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Prostate Problems

Men have a gland that sits below the bladder, inside the rectum called the prostate. This gland is responsible for the creation of semen which helps reduce vaginal acidity and help sperm travel toward an egg. While there are likely other functions performed by the prostate, they have not yet been discovered. West Jefferson Medical Center offers advanced urological care that addresses men’s issues concerning the prostate.

Aging & prostate issues

As men grow older, the prostate begins to swell, known as benign prostatic hyperplasia (BPH). As the prostate is located next to the bladder and urethra, this swelling can cause a sensation of needing to urinate more frequently while also affecting their ability to urinate normally.

Signs of a swollen prostate include:

  • More frequent urges to urinate, especially during the night
  • Urinary incontinence following the urge to go
  • Weak or irregular urine stream

Left untreated, BPH can lead to urinary tract infection, damage to the bladder and kidneys, and possibly bladder stones. If you believe you may be dealing with BPH, it is advisable to visit a urologist and address the problem before it becomes any more serious.

Diagnosis & treatment of prostate problems

A urologist will perform a number of tests to rule out any false positives before making a diagnosis regarding the prostate. As prostate cancer is among the most common forms of cancer in men, it is important that the tests check for those signs as well.

Prostate exam methods include:

  • Digital rectal examination (DRE) – A urologist will inspect the prostate using a gloved finger via the opening at the rectum
  • Blood test – By testing for prostate-specific antigens (PSAs), doctors can determine if the patient’s body contains signs of cancer, such as having an unusual amount of cells
  • Prostate biopsy – Using an ultrasound imaging device, doctors examine the prostate area to check for tumors and obtain tissue samples as necessary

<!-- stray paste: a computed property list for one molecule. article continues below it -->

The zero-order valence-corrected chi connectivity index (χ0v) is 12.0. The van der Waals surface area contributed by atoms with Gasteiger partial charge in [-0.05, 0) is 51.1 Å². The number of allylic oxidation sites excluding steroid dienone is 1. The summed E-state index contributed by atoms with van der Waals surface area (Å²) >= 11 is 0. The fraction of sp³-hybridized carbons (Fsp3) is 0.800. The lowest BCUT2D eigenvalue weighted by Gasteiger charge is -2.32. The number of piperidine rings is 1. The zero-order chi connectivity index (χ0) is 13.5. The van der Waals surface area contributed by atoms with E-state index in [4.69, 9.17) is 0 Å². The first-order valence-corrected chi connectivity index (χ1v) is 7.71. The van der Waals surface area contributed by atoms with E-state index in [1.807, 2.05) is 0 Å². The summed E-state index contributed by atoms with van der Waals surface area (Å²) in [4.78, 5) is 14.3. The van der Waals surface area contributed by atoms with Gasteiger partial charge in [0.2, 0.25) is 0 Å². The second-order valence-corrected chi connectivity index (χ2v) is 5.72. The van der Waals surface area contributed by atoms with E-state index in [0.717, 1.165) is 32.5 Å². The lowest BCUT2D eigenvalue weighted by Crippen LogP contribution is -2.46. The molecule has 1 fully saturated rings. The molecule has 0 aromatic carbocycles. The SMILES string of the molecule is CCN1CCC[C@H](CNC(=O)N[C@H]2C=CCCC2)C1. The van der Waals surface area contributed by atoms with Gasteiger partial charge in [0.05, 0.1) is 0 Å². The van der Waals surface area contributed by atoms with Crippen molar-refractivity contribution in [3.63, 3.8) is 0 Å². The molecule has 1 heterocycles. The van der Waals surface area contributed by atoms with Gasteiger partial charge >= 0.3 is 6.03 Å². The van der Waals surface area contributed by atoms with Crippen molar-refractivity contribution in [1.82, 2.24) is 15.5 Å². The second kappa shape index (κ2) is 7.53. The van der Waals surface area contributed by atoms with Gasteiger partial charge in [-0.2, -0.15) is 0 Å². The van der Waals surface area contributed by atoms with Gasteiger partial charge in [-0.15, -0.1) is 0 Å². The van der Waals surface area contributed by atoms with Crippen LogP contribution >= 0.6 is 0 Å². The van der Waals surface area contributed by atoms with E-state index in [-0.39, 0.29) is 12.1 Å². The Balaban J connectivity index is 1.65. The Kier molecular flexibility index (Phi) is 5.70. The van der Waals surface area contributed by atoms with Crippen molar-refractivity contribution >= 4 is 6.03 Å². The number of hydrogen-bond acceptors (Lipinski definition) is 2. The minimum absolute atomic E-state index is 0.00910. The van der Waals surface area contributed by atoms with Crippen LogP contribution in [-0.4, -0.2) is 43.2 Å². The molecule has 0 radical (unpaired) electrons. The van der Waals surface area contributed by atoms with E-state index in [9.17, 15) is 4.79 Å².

• Urine flow study – Patient urinates into a measurement tool that checks for constant and strong pressure
  • Cytoscopy – The physician inspects the inside of the penis using a thin, tubular camera device to determine what kind of obstructions exist inside, if any

Treatments for prostate health

Following the diagnosis of a prostate issue, a physician may suggest a treatment, sometimes including surgery. These treatments will vary depending on the nature of the problem. For example, an infection is more likely to require drug treatments than prostate cancer, which will likely require surgery.

Treatments for these concerns could include:

  • Medication – Various drugs exist that work to shrink the prostate, relax the smooth muscle tissue within the bladder and prostate, or slow hormone production
  • Removal of excess prostate tissue – A number of methods exist to help shrink the prostate by removing excess tissue such as microwave heating, heated water, ultrasound, or low-level radiofrequencies
  • Surgery – While there are a few ways the prostate can be accessed, all the surgical methods seek to reduce the size of the prostate by removing the swollen area. Methods could include transurethral surgery where tools are inserted in the urethra, external incisions, laser surgery where a tool is inserted in the urethra to vaporize tissue, and photoselective vaporization.

For men who were able to maintain an erection prior to the surgery, they are more likely to notice a return to their sexual ability.

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